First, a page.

Gathered around the monument’s eternal flame, the more than twenty Turkish citizens spoke out simply, and repeatedly: “We plead with you, if you can, to forgive us and the crimes of our forefathers.”

    Significantly, the Turks were joined by a number of local Armenian Christians who formed a huge circle, holding hands together around the memorial as they prayed aloud in Turkish and Armenian for their nations and peoples.

    One Western observer of the Yerevan gathering confessed, “I may never see something like this ever again in my life. I was a spectator, watching the walls of division and hostility come down. It’s what the gospel of Christ should be doing all over the world, bringing true reconciliation.”

    This is what love for one’s brother looks like. This is what it means to walk in the light.

    The Bible is filled with descriptions of light and darkness. Few things contrast greater.

    We’ve all been born into sin, into darkness, but we’ve been given an invitation to the Light, an invitation we can accept or reject.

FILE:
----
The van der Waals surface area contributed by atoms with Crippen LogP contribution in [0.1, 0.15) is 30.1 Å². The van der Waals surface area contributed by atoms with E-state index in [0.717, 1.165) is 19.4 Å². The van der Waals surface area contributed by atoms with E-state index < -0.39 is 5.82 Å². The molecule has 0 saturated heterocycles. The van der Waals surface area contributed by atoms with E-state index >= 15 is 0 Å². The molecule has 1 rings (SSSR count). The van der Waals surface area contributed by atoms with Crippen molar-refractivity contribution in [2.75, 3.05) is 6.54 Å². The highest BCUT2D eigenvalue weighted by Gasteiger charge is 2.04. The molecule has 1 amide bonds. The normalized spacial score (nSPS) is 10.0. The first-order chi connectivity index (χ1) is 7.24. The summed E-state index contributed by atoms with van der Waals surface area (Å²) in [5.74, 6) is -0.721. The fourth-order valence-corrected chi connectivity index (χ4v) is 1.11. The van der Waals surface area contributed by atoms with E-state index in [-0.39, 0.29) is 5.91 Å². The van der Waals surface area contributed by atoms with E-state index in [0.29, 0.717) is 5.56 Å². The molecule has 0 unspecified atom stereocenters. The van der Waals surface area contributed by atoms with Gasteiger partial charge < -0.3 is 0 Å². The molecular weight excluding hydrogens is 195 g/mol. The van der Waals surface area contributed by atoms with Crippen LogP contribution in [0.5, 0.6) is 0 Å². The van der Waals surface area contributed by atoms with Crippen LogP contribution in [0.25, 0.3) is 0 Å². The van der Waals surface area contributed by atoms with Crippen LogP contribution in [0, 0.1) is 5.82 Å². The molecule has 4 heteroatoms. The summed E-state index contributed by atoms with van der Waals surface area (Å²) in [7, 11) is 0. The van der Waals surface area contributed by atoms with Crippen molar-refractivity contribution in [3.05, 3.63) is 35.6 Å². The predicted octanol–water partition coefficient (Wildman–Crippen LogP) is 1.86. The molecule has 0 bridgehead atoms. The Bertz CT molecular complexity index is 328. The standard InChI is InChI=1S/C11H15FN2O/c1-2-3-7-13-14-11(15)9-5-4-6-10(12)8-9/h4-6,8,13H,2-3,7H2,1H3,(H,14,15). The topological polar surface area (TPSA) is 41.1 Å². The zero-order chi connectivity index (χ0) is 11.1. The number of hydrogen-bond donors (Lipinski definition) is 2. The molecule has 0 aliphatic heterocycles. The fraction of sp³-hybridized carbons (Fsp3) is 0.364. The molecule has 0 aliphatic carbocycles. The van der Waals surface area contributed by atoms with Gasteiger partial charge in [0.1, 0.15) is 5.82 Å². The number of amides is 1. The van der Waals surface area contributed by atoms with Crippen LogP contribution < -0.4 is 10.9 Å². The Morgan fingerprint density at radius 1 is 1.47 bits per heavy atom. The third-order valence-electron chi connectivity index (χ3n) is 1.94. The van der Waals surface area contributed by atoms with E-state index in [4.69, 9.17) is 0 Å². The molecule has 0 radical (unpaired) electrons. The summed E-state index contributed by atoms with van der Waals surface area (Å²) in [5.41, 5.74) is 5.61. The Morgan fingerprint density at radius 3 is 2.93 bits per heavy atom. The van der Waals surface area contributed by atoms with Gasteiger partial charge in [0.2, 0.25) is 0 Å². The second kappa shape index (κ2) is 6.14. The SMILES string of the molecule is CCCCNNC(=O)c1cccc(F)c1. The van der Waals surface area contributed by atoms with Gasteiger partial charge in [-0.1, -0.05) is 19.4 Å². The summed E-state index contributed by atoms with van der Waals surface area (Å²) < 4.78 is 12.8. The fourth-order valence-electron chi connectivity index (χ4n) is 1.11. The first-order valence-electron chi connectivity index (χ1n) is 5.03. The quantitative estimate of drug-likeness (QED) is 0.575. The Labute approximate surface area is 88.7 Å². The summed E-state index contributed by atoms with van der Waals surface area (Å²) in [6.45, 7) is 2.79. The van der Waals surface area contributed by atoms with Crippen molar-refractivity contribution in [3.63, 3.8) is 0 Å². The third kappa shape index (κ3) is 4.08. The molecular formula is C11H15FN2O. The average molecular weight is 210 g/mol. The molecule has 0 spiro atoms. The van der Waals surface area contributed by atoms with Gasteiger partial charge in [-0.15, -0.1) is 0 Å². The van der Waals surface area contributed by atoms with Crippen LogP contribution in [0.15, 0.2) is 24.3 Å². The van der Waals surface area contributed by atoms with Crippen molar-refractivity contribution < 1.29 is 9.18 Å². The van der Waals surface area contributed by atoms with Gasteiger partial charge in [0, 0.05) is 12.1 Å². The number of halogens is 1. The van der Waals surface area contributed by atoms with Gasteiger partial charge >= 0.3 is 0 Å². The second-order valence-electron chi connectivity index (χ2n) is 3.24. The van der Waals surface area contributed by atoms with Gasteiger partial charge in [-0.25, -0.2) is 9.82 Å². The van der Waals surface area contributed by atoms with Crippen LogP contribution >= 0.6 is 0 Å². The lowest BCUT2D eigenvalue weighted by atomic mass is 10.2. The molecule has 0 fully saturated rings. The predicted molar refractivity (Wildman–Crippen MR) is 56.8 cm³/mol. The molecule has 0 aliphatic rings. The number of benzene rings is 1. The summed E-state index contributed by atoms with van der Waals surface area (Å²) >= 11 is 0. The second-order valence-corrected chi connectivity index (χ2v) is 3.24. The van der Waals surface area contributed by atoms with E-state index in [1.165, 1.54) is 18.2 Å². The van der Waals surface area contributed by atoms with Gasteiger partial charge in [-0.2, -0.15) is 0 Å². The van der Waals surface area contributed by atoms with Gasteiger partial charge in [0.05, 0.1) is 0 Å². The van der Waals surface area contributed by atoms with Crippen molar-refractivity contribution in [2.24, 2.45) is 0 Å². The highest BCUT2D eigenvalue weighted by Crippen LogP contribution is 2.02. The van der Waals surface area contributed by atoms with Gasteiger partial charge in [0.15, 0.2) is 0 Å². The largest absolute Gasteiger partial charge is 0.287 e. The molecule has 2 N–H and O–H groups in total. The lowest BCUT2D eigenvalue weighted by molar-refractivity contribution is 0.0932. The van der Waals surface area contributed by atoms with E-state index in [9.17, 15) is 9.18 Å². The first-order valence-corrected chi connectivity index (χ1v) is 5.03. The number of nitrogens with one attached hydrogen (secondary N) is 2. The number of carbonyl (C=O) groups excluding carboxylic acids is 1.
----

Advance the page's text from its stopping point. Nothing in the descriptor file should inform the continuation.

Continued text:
Men love darkness rather than light because their deeds are evil.

    So What?

    Love, don’t hate. If only it were that simple!

    You may be saying, “I don’t hate anybody. Haters gonna hate.” This isn’t about how you react to someone who cuts you off on the expressway, a momentary action. Hate in this context is a state of being, a habit of failing to love someone.

    If we love, we’re in the light. If we’re in the light, we can love, we can shine. But it won’t happen if we merely try harder. We must abide. We must remain. We must be with God through prayer, worship, study of scripture, and fellowship.


    If I were to purchase a million dollar painting I’d hire an expert to authenticate the work of art. They would surely have a variety of tests to determine whether it is a fake or the genuine article.

    Likewise, John had tests to determine authentic followers of Jesus from fakers who talk the talk but fail to walk the walk.